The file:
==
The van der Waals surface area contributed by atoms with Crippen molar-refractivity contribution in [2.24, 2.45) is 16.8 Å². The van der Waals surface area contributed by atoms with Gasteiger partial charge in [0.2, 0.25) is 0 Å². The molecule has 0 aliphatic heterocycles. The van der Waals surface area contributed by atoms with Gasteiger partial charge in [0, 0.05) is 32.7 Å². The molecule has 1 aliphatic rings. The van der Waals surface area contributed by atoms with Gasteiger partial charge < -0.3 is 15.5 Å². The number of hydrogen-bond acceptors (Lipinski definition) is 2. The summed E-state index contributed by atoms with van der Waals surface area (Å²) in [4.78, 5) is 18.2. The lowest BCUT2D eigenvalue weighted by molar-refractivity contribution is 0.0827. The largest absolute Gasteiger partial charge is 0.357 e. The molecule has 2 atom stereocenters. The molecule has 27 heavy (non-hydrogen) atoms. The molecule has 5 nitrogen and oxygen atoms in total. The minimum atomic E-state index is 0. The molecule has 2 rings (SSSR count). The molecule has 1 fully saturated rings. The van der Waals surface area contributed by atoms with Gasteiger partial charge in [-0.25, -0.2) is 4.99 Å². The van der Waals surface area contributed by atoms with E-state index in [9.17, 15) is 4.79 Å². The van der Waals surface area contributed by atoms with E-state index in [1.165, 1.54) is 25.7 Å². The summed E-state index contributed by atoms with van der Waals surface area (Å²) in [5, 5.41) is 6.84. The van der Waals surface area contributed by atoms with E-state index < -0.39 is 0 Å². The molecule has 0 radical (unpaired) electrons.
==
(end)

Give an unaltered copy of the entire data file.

The van der Waals surface area contributed by atoms with Crippen molar-refractivity contribution in [2.24, 2.45) is 16.8 Å². The van der Waals surface area contributed by atoms with Gasteiger partial charge in [0.2, 0.25) is 0 Å². The molecule has 0 aliphatic heterocycles. The van der Waals surface area contributed by atoms with Gasteiger partial charge in [0, 0.05) is 32.7 Å². The molecule has 1 aliphatic rings. The van der Waals surface area contributed by atoms with Gasteiger partial charge < -0.3 is 15.5 Å². The number of hydrogen-bond acceptors (Lipinski definition) is 2. The summed E-state index contributed by atoms with van der Waals surface area (Å²) in [4.78, 5) is 18.2. The lowest BCUT2D eigenvalue weighted by molar-refractivity contribution is 0.0827. The largest absolute Gasteiger partial charge is 0.357 e. The molecule has 2 atom stereocenters. The molecule has 27 heavy (non-hydrogen) atoms. The molecule has 5 nitrogen and oxygen atoms in total. The minimum atomic E-state index is 0. The molecule has 2 rings (SSSR count). The molecule has 1 fully saturated rings. The van der Waals surface area contributed by atoms with Gasteiger partial charge in [-0.25, -0.2) is 4.99 Å². The van der Waals surface area contributed by atoms with E-state index in [9.17, 15) is 4.79 Å². The van der Waals surface area contributed by atoms with E-state index in [1.165, 1.54) is 25.7 Å². The summed E-state index contributed by atoms with van der Waals surface area (Å²) in [5, 5.41) is 6.84. The van der Waals surface area contributed by atoms with E-state index < -0.39 is 0 Å². The molecule has 0 radical (unpaired) electrons.